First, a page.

New Unmanaged Devices
You may have noticed that in your Unmanaged Devices list, there are new devices popping up. If those devices are connected to the Wi-Fi network for the first time since you've set up Bark Home, then this is normal. Identify and assign those devices to the applicable child or shared profile.
However, if you're seeing devices show up under new Unmanaged Devices that you thought you'd already assigned to a profile, there may be some additional steps you have to take. See below:
Reason 1: The device is connected via both the child app and Bark Home.
The Bark Kids app can be installed on children's iOS and Android devices for on-the-go web filtering. If you have set up on-the-go web filtering for the device and later Bark Home detected that device again via the home Wi-Fi network, it may show a duplicate device.
If that's the case, make sure you assign all relevant devices to the correct child. That way, your Screen Time settings for that child apply for all of their devices, whether on-the-go or at your home. Next, click here for steps on merging the duplicate devices.
Reason 2: The device is connected via both Wi-Fi and Ethernet.
Many computers, including Chromebooks, use different manufacturers for their ethernet and wireless components, so the Bark Home thinks they are two different devices.
Make sure you assign all relevant devices to the correct child. That way, your Screen Time settings for that child apply for all of their devices, whether the Chromebook is connected to the home network over Wi-Fi or over ethernet. Next, click here for steps on merging the duplicate devices.
Reason 3: The device was set up for content monitoring.
Depending on the device, Bark can monitor the content (e.g. texts, photos, videos, etc) of a device on subscription plans that include content monitoring. During setup, we will try to merge the monitored device with the device detected via Bark Home or the Bark Kids app. However, sometimes the system doesn't always know how to merge the different ways we protect the device. Look at the name of the device and identify it to merge the duplicate device(s), if applicable.
Reason 4: Turn off private or randomized MAC addresses, if applicable.
The Bark Home remembers the devices on your home network because of their unique MAC Address always being the same.
However, devices on iOS 14 and Android 10 may have a setting enabled that keeps them from broadcasting the same MAC Address, meaning it could lead Bark Home to think it's detecting more devices, when in fact it's detecting the same Android 10 or iOS 14 device.
For each Android 10 and iOS 14 device in your home, follow these steps:
- Open the Settings app, then tap Wi-Fi.
- Tap the information button (
i) next to your home network.
- Tap Private Address > Turn off.
- Open the Settings app.
- Tap Network & Internet.
- Tap Wi-Fi.
- Tap the gear icon associated with your home network.
- Tap Advanced.
- Tap Privacy.
- Tap Use Device MAC.
This will prevent your family's iOS 14 and Android 10 devices from continuing to generate duplicates in your Devices page on your Bark dashboard.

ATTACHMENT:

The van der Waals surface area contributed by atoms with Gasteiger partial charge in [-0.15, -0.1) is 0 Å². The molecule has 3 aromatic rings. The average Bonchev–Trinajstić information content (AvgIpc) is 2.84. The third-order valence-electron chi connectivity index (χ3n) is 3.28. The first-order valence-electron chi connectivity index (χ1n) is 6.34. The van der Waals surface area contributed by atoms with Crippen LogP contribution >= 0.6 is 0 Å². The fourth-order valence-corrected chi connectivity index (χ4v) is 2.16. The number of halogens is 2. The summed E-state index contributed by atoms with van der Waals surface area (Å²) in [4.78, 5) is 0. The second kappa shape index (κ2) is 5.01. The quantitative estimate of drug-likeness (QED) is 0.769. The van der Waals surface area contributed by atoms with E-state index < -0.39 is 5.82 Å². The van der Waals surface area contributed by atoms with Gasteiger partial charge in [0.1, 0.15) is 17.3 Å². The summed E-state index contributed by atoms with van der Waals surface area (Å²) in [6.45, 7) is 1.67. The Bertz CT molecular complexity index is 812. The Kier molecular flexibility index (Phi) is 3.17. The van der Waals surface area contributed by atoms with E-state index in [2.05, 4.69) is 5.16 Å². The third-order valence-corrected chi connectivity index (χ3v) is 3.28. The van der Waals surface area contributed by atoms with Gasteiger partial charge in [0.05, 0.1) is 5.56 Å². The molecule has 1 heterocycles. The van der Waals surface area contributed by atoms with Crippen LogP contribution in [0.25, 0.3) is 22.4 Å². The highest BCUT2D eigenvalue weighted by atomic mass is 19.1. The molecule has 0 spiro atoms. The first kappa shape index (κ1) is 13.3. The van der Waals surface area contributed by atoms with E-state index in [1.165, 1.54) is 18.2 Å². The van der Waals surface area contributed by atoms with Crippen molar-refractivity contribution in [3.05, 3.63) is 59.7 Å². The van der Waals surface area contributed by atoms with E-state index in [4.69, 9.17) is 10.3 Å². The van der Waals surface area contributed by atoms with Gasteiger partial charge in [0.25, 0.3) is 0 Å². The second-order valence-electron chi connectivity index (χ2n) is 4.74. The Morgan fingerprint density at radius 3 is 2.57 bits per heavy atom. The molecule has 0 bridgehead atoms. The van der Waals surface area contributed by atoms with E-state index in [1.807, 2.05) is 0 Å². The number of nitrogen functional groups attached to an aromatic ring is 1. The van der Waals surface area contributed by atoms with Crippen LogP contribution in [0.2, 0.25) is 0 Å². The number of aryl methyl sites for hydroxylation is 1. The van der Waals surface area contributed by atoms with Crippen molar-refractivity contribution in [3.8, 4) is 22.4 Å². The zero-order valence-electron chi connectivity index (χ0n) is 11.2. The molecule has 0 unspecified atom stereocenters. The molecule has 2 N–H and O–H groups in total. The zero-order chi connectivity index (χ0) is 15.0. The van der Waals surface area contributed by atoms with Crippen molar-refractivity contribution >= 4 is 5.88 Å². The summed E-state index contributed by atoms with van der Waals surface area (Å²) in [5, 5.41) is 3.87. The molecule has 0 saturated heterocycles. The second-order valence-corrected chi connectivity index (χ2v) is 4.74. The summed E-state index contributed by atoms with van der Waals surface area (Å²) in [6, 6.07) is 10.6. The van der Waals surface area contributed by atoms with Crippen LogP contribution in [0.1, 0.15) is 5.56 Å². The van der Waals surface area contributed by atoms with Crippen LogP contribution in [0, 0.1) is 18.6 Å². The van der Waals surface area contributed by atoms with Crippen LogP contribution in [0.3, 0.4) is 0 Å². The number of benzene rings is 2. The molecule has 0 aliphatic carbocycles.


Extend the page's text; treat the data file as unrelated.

If you want to remove devices you no longer have, you can follow these steps.
Reason 5: Adjust network extender configuration, if applicable.
Some extenders will perform a function called network address translation (“NAT”), a function generally performed by the router. If you have an extender set up in your home and any of the following symptoms present themselves, you may need to change the configuration of your extender (perhaps by turning off NAT in the extender's settings, if applicable).
- All of the devices connected to the extender show up as 1 single device within the Unmanaged Devices list.
- You see duplicate entries for the same devices within the Bark app. This is because Bark sees two different identifiers (“MAC Addresses”) for the device: the real one when the device connects directly to the primary router, and the "translated" one when connected to the extender.
Reason 6: If you have more than one router in your network, you may need to adjust some settings.
Routers often perform a function called network address translation (“NAT”). If you have multiple routers in your network doing this, symptoms may include:
- You see duplicate entries for the same devices within the Bark app. This is because Bark sees two different identifiers (“MAC Address”) for the device: the real one when the device connects directly to the primary router, and the MAC address of the second router when the devices are connected through that.
- All of the devices connected to the second router show up as 1 single device within the within the Unmanaged Devices list. You will need to remove the second router, or ensure it is configured to bridge mode or access point (“AP”) mode. If you believe this advanced configuration is necessary for your network, please refer to your ISP's knowledge base or contact them for instructions on doing this. If you are unsure this applies to you, you can always reach out to us for help.
Have additional questions?
Don't hesitate to reach out to us at email@example.com.